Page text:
Cereal grains have been grown in the Lesachtal, a valley in the southern Austrian region of Carinthia, for over 4,000 years. Ancient varieties of rye and wheat have developed in a landscape characterized by historic water mills, declared a UNESCO World Heritage Site and renovated as of 2010. Initially one of the most important cereals was oats, which in the 14th century were the most productive crop and demanded as interest on payments. Over the course of the following two centuries, however, they were replaced by rye, less vulnerable to the cold and more resistant to frosts. Rye was considered the best winter grain, and for this reason bread in the Lesach valley was traditionally made with rye flour. It was a typical country bread, compact in shape and with a thin crust, naturally leavened and made from rye flour with the addition of a small amount of wheat flour. Batches were generally baked every two or three weeks by the local families. Later, wheat took over the entire Lesachtal area, though it was rarely used for baked goods, with the exception of reindling, a typical Easter cake made with raisins, walnuts and cinnamon.
In this area, the cultivation and milling of grains and the production of bread form a closed cycle, and are often carried out by the same people. As a result, the link between the local area and the producers is very strong.
Currently Kärntner Früher summer wheat (whose name means “Carinthia Early”) and winter rye from Upper Carinthia are cultivated in eight to ten plots at altitudes over 1,000 meters above sea level, following organic agriculture principles. The flour is generally milled at home using manual or electric mills, though some of the grains are taken to an old traditional mill that is still in operation.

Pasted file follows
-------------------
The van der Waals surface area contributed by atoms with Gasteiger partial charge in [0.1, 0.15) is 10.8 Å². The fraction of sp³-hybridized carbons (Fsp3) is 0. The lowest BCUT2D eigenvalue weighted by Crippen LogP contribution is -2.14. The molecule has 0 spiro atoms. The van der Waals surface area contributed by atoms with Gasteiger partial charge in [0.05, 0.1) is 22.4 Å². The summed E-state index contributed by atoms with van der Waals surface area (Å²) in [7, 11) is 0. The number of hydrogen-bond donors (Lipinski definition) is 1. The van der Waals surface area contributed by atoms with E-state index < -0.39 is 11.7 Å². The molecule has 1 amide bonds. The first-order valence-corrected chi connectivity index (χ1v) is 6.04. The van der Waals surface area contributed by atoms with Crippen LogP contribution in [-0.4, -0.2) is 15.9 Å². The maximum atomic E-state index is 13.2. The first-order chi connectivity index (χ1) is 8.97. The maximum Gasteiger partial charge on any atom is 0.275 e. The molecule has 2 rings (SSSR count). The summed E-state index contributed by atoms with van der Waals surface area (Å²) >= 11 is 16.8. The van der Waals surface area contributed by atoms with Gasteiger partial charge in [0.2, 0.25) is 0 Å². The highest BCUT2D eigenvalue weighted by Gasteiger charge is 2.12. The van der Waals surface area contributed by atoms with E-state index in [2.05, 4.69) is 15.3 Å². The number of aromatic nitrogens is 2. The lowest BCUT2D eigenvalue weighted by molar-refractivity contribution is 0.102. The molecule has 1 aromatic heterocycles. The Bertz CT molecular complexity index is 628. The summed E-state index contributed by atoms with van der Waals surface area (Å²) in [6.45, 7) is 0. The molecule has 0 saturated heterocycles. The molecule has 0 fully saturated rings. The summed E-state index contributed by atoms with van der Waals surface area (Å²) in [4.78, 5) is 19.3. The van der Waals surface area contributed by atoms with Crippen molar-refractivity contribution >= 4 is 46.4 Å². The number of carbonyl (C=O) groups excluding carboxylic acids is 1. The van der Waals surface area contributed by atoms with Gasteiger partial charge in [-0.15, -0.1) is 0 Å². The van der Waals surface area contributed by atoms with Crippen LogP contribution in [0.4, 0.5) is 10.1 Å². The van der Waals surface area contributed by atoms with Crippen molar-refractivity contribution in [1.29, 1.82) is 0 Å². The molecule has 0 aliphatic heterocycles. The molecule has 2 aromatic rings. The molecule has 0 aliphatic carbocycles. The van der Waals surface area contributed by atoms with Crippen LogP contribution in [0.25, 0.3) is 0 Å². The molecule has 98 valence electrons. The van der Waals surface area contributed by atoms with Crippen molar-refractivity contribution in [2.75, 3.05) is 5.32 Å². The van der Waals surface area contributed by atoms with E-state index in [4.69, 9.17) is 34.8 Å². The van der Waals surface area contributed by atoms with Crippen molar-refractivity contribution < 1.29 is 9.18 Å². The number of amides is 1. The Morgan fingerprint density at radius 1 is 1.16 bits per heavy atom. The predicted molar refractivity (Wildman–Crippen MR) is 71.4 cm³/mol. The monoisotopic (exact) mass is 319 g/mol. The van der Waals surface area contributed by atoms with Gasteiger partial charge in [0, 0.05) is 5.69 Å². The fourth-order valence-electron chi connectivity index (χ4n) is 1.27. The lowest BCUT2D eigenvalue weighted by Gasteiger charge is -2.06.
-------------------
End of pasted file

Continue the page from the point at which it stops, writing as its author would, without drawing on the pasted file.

The recipe for the bread calls for two thirds rye flour and one third wheat flour, but this proportion can vary depending on the baker. The use of a sourdough starter, however, is obligatory. The rye makes the bread more wholesome than a wheat-only dough, because it has a lower percentage of gluten, making it more digestible. Traditional flavorings can be mixed into the dough, like flax, coriander, cumin, anise and fennel seeds.
After rising for at least 24 hours at a constant temperature of between 25 and 26°C, the loaves are baked in wood-burning ovens at 200°C for around an hour.
There is an annual festival for Lesach Valley bread: On the first Sunday of September, bakers bring their bread to the central square of the town of Lesachtal, and the whole community comes together to celebrate this key traditional product.
Lesach Valley, between Gentschach and Kartitscher Sattel, Carinthia region
Hans Unterguggenberger (rye, wheat, spelt)
Mario Lugger (wheat)
Johann Lugger (rye, wheat)
Josef Stabentheiner (rye, wheat)
Andrea Unterguggenberger (rye, wheat)
Lexer water stone mill
9655 Maria Luggau
9651 St. Jakob
Eva and Egon Oberluggauer,
9654 St. Lorenzen/Les